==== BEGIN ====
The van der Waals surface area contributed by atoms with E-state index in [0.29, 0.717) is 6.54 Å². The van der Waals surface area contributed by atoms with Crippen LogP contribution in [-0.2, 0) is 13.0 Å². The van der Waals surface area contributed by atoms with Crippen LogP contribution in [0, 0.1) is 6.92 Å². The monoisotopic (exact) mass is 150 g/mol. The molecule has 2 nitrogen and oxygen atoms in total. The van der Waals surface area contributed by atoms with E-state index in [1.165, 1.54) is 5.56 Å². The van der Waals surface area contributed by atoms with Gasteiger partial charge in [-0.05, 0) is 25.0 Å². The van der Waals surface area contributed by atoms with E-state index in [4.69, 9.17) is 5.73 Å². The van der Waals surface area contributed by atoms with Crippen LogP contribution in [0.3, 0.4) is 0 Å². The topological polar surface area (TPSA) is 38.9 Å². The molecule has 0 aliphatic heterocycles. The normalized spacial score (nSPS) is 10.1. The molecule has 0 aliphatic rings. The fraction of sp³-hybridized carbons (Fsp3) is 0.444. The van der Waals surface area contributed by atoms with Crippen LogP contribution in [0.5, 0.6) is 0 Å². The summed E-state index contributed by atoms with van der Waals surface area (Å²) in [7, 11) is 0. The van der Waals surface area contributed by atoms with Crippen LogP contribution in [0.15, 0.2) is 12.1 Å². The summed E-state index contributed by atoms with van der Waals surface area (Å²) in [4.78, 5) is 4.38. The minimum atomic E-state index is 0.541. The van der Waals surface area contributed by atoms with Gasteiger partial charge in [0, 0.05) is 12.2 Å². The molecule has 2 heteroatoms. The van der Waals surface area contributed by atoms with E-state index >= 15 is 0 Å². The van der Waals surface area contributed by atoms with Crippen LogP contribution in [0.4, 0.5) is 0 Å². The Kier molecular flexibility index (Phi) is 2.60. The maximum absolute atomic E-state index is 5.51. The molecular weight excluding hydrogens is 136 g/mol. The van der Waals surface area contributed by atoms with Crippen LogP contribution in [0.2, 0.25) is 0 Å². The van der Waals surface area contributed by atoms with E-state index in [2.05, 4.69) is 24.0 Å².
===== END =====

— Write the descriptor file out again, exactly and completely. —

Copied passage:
The van der Waals surface area contributed by atoms with E-state index in [0.29, 0.717) is 6.54 Å². The van der Waals surface area contributed by atoms with Crippen LogP contribution in [-0.2, 0) is 13.0 Å². The van der Waals surface area contributed by atoms with Crippen LogP contribution in [0, 0.1) is 6.92 Å². The monoisotopic (exact) mass is 150 g/mol. The molecule has 2 nitrogen and oxygen atoms in total. The van der Waals surface area contributed by atoms with E-state index in [1.165, 1.54) is 5.56 Å². The van der Waals surface area contributed by atoms with Gasteiger partial charge in [-0.05, 0) is 25.0 Å². The van der Waals surface area contributed by atoms with E-state index in [4.69, 9.17) is 5.73 Å². The van der Waals surface area contributed by atoms with Crippen LogP contribution in [0.3, 0.4) is 0 Å². The topological polar surface area (TPSA) is 38.9 Å². The molecule has 0 aliphatic heterocycles. The normalized spacial score (nSPS) is 10.1. The molecule has 0 aliphatic rings. The fraction of sp³-hybridized carbons (Fsp3) is 0.444. The van der Waals surface area contributed by atoms with Crippen LogP contribution in [0.5, 0.6) is 0 Å². The summed E-state index contributed by atoms with van der Waals surface area (Å²) in [7, 11) is 0. The van der Waals surface area contributed by atoms with Crippen LogP contribution in [0.15, 0.2) is 12.1 Å². The summed E-state index contributed by atoms with van der Waals surface area (Å²) in [4.78, 5) is 4.38. The minimum atomic E-state index is 0.541. The van der Waals surface area contributed by atoms with Gasteiger partial charge in [0, 0.05) is 12.2 Å². The molecule has 2 heteroatoms. The van der Waals surface area contributed by atoms with E-state index >= 15 is 0 Å². The van der Waals surface area contributed by atoms with Crippen LogP contribution in [0.4, 0.5) is 0 Å². The Kier molecular flexibility index (Phi) is 2.60. The maximum absolute atomic E-state index is 5.51. The molecular weight excluding hydrogens is 136 g/mol. The van der Waals surface area contributed by atoms with Crippen LogP contribution in [0.2, 0.25) is 0 Å². The van der Waals surface area contributed by atoms with E-state index in [2.05, 4.69) is 24.0 Å².